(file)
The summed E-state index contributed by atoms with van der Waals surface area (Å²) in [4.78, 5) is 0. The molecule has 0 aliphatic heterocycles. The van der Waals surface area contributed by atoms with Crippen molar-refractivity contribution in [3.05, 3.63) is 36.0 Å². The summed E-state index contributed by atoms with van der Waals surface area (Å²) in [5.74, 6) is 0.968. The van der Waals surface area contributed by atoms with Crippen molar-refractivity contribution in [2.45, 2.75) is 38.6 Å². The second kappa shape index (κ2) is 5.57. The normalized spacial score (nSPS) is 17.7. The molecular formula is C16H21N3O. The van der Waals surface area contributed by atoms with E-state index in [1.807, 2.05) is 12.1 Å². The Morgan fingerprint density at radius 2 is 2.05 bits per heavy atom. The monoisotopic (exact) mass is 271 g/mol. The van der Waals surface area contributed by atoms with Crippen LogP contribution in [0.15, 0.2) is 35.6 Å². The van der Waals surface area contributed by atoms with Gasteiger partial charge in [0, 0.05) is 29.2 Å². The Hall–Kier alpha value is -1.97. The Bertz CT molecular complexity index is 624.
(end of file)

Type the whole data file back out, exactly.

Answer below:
The summed E-state index contributed by atoms with van der Waals surface area (Å²) in [4.78, 5) is 0. The molecule has 0 aliphatic heterocycles. The van der Waals surface area contributed by atoms with Crippen molar-refractivity contribution in [3.05, 3.63) is 36.0 Å². The summed E-state index contributed by atoms with van der Waals surface area (Å²) in [5.74, 6) is 0.968. The van der Waals surface area contributed by atoms with Crippen molar-refractivity contribution in [2.45, 2.75) is 38.6 Å². The second kappa shape index (κ2) is 5.57. The normalized spacial score (nSPS) is 17.7. The molecular formula is C16H21N3O. The van der Waals surface area contributed by atoms with E-state index in [1.807, 2.05) is 12.1 Å². The Morgan fingerprint density at radius 2 is 2.05 bits per heavy atom. The monoisotopic (exact) mass is 271 g/mol. The van der Waals surface area contributed by atoms with Crippen LogP contribution in [0.15, 0.2) is 35.6 Å². The van der Waals surface area contributed by atoms with Gasteiger partial charge in [0, 0.05) is 29.2 Å². The Hall–Kier alpha value is -1.97. The Bertz CT molecular complexity index is 624.